MSR’s Alpine Chef’s Knife
For years, my favorite camp-cooking knife has been a Joyce Chen paring knife with a 3-3/4″ stainless blade and a plastic handle and sheath. It did most galley jobs well enough, but I can only get three fingers on the handle, the blade doesn’t extend far enough beneath the grip for cutting-board tasks, and the sheath, while dishwasher proof, has a slot that’s scarcely a millimeter wide and impossible to clean.
MSR’s Alpine Chef’s Knife has a 6-1/2″ blade with a modified Santoku shape, a Japanese style meant for mincing, dicing and slicing, the three uses suggested by the translation of santoku: “three virtues.” The plastic sheath solves the cleaning problem with alternating cutaways that allow all of the inner surfaces to be cleaned, while still providing full coverage for the cutting edge.
The stainless-steel blade takes and holds a sharp edge (you can see the knife slicing paper in the Small Boats video “Stropping” starting at 1:37) that can take neat millimeter-thick slices from a soft, ripe tomato. The drop point puts the whole edge close to a cutting board for chopping, while the offset plastic handle provides lots of clearance for knuckles.
Rheos Floating Sunglasses
With two pairs of my glasses hidden in the murky bottom of Lake Union and one pair in the cold depths of Puget Sound, I know that glasses sink. I was introduced to floating sunglasses years ago; if they go over the side, I have a good shot at recovering them. (I do have retaining straps to help prevent losing glasses, and wear them for rough-water passages when I have to focus on navigating, but I find them awkward when I’m frequently using cameras and binoculars.) My first pair has air chambers built into the temples. More recent versions are made of lightweight materials that are inherently buoyant.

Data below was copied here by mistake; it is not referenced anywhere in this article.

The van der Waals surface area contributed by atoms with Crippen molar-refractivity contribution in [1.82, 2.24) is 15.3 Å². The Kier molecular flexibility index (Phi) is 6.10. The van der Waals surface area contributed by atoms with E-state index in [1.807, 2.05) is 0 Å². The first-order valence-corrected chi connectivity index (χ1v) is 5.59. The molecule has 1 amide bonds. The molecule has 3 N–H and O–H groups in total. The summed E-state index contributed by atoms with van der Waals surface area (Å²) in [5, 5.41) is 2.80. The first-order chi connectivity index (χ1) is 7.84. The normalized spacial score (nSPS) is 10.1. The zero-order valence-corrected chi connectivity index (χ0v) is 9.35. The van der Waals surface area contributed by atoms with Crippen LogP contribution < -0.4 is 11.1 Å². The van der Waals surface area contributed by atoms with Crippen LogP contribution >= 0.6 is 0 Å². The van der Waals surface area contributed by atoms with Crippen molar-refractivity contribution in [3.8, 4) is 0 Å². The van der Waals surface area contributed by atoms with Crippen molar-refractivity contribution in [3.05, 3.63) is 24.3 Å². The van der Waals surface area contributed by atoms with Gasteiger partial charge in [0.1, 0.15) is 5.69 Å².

For the past year I’ve been using two pairs of floating sunglasses from Rheos: first, the Eddies model, followed by the Reedy. They both have nylon lenses, polarized to reduce glare and coated for scratch resistance. The coating has worked well to protect the lenses and neither have visible scratches. The coating is hydrophobic—water will run off and any small beads of water that remain can be removed by tapping the frames. The lenses provide full UV protection.
I opted for “gunmetal,” a neutral gray color, for the lenses of both glasses. They’re dark enough to tame the sunlight on a clear summer day but not so dark that the world grows dim under an overcast sky. The polarization has effectively cut the otherwise blinding glare when I’ve paddled straight into the sun late in an afternoon. The Eddies are described by Rheos as having a “tight-fitting wraparound frame,” and at first I thought that would serve to keep the glasses secure on my head, but after about a half-hour the pressure of the temple tips became uncomfortable. At the end of a 90-minute kayak outing, I was happy to take the glasses off. I have a large head—hat size 7-5/8—and those with smaller sizes are not as likely to find the pressure objectionable.
Rheos sent out the Reedy model, which is described on their website as having “a medium to large wrap-around frame.” The temple tips have a different shape to better distribute the pressure, and the temples are more flexible. The Reedys are very comfortable even for all-day use and still secure enough that they don’t slip down my nose. At 0.9 oz, they’re even lighter than the 1-oz Eddies.
The Reedy sunglasses do their job, and do it well, by slipping from my consciousness: I cease to be bothered by the sun, and I forget that I have sunglasses on.
Christopher Cunningham is the editor of Small Boats Magazine.
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